Functional Characteristicsγ = 10-20 pS (negative potentials), 50-90 pS (positive potentials); permeability sequence SCN > I > NO3- >Br-> Cl-> F-> gluconate; outward rectification due to voltage dependence of γ; inactivates at positive potentials in many, but not all, cell types; time dependent inactivation at positive potentials; intracellular ionic strength modulates sensitivity to cell swelling and rate of channel activation; rate of swelling-induced activation is modulated by intracellular ATP concentration; ATP dependence is independent of hydrolysis and modulated by rate of cell swelling; inhibited by increased intracellular free Mg2+ concentration; swelling induced activation of several intracellular signalling cascades may be permissive of, but not essential to, the activation of VRAC including: the Rho-Rho kinase-MLCK; Ras-Raf-MEK-ERK; PIK3-NOX-H2O2 and Src-PLCγ-Ca2+ pathways; regulation by PKCα required for optimal activity; cholesterol depletion enhances activity; activated by direct stretch of β1-integrin
Endogenous channel blockersintracellular Mg2+, arachidonic acid
Channel blockers1,9-dideoxyforskolin, 9-anthroic acid, DCPIB, DIDS, IAA-94, NPPB, NS3728, carbenoxolone, clomiphene, diBA-(5)-C4, gossypol, mefloquine, mibefradil, nafoxidine, nordihydroguiaretic acid, quinidine, quinine, tamoxifen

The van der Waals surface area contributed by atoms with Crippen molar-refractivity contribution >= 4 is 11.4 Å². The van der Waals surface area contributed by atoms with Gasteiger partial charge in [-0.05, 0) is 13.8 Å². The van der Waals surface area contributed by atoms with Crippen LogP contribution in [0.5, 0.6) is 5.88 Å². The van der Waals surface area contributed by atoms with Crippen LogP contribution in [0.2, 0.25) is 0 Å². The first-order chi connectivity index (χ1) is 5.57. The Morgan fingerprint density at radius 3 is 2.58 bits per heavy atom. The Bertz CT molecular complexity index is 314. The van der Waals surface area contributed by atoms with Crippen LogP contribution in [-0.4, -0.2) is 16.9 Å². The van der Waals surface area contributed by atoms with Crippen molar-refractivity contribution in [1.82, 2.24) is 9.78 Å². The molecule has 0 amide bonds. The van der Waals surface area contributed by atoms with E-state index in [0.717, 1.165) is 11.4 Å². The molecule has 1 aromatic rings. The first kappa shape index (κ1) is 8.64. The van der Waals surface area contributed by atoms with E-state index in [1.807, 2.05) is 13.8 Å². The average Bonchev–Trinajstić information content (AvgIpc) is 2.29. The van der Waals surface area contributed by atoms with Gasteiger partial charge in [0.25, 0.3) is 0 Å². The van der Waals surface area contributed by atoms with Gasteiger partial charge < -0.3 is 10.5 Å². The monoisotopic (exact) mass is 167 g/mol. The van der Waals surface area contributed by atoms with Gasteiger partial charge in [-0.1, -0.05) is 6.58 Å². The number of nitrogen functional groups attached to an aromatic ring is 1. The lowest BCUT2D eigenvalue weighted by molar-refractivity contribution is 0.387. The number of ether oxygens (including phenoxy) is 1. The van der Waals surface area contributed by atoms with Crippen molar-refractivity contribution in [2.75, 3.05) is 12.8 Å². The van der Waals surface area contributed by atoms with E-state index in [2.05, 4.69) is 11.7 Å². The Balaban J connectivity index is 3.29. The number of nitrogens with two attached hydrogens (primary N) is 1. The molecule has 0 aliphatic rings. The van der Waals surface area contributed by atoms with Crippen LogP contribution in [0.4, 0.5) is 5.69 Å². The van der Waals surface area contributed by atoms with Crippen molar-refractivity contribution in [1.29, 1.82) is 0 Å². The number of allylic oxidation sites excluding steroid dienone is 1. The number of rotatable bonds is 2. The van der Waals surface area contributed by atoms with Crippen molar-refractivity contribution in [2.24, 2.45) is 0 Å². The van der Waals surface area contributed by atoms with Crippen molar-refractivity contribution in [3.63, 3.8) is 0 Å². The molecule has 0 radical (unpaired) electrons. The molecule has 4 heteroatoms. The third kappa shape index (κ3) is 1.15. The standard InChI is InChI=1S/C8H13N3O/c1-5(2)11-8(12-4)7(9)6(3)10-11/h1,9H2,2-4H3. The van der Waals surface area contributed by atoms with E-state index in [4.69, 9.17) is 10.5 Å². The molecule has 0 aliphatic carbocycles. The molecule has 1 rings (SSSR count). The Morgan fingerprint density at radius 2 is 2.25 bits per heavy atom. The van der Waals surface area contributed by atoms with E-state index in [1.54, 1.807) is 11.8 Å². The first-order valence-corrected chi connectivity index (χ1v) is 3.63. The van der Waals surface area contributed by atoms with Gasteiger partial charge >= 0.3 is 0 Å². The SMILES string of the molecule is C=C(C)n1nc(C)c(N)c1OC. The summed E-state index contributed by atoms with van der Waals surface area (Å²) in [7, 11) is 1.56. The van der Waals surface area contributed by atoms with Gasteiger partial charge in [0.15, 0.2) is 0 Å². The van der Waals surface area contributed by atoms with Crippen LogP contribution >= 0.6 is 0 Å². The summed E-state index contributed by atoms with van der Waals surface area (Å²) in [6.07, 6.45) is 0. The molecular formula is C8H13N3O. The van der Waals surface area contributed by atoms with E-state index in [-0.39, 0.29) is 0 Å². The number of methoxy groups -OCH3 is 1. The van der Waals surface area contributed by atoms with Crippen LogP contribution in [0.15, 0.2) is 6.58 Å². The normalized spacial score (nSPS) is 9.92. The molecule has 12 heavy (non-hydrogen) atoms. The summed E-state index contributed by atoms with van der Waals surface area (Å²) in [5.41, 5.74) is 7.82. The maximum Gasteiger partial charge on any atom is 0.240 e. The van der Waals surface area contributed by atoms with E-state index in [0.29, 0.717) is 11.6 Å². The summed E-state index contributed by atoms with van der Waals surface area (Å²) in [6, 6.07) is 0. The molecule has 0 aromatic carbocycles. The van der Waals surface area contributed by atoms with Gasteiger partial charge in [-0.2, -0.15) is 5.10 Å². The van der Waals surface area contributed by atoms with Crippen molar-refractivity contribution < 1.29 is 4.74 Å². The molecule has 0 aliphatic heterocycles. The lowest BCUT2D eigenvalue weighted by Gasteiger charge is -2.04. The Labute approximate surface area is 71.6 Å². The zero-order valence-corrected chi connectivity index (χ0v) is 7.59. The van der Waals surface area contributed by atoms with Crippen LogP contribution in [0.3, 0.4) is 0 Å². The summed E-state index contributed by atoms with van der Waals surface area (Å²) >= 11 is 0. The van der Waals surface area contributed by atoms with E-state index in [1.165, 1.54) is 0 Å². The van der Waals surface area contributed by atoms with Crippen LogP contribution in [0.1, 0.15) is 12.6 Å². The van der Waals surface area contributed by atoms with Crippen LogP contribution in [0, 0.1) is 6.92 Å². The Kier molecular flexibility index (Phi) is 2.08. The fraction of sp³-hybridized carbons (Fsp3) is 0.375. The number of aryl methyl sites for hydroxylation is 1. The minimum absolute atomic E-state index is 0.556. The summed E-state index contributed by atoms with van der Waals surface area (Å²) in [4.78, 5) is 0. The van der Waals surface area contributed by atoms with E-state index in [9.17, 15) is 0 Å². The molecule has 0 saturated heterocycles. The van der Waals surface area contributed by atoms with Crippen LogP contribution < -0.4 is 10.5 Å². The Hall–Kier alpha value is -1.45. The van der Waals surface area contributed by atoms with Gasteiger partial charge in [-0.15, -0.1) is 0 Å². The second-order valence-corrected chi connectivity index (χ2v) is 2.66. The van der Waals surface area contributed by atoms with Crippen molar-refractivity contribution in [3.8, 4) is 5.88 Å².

CommentsVRAC is also activated by cell swelling and low intracellular ionic strength. VRAC is also blocked by chromones, extracellular nucleotides and nucleoside analogues


In addition to conducting monovalent anions, in many cell types the activation of VRAC by a hypotonic stimulus can allow the efflux of organic osmolytes such as amino acids and polyols that may contribute to RVD.

Comments: Other chloride channels

In addition to some intracellular chloride channels that are not considered here, plasma membrane channels other than those listed have been functionally described. Many cells and tissues contain outwardly rectifying chloride channels (ORCC) that may correspond to VRAC active under isotonic conditions. A cyclic AMP-activated Cl- channel that does not correspond to CFTR has been described in intestinal Paneth cells [100]. A Cl channel activated by cyclic GMP with a dependence on raised intracellular Ca2+ has been recorded in various vascular smooth muscle cells types, which has a pharmacology and biophysical characteristics very different from the ‘conventional’ CaCC [56, 75]. It has been proposed that bestrophin-3(BEST3, Q8N1M1) is an essential component of the cyclic GMP-activated channel [57]. A proton-activated, outwardly rectifying anion channel has also been described [44].

Further Reading

Accardi A et al. (2010) CLC channels and transporters: proteins with borderline personalities. Biochim. Biophys. Acta1798: 1457-64 [PMID:20188062]

Alekov AK et al. (2008) Anion channels: regulation of ClC-3 by an orphan second messenger. Curr. Biol.18: R1061-4 [PMID:19036336]